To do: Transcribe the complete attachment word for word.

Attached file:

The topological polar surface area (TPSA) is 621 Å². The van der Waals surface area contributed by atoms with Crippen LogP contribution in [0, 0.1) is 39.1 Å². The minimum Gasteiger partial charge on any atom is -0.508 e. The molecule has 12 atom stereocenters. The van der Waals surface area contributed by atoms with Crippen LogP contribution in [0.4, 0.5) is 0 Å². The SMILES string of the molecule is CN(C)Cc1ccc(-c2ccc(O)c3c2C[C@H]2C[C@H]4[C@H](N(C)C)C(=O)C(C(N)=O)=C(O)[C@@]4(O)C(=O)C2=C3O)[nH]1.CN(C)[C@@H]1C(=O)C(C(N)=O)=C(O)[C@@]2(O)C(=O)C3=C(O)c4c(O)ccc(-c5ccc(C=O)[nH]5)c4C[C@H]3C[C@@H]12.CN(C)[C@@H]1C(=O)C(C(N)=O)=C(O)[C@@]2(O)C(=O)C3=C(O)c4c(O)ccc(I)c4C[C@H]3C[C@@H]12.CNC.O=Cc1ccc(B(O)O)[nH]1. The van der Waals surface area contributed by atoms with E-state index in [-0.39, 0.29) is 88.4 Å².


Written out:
The topological polar surface area (TPSA) is 621 Å². The van der Waals surface area contributed by atoms with Crippen LogP contribution in [0, 0.1) is 39.1 Å². The minimum Gasteiger partial charge on any atom is -0.508 e. The molecule has 12 atom stereocenters. The van der Waals surface area contributed by atoms with Crippen LogP contribution in [0.4, 0.5) is 0 Å². The SMILES string of the molecule is CN(C)Cc1ccc(-c2ccc(O)c3c2C[C@H]2C[C@H]4[C@H](N(C)C)C(=O)C(C(N)=O)=C(O)[C@@]4(O)C(=O)C2=C3O)[nH]1.CN(C)[C@@H]1C(=O)C(C(N)=O)=C(O)[C@@]2(O)C(=O)C3=C(O)c4c(O)ccc(-c5ccc(C=O)[nH]5)c4C[C@H]3C[C@@H]12.CN(C)[C@@H]1C(=O)C(C(N)=O)=C(O)[C@@]2(O)C(=O)C3=C(O)c4c(O)ccc(I)c4C[C@H]3C[C@@H]12.CNC.O=Cc1ccc(B(O)O)[nH]1. The van der Waals surface area contributed by atoms with E-state index in [-0.39, 0.29) is 88.4 Å².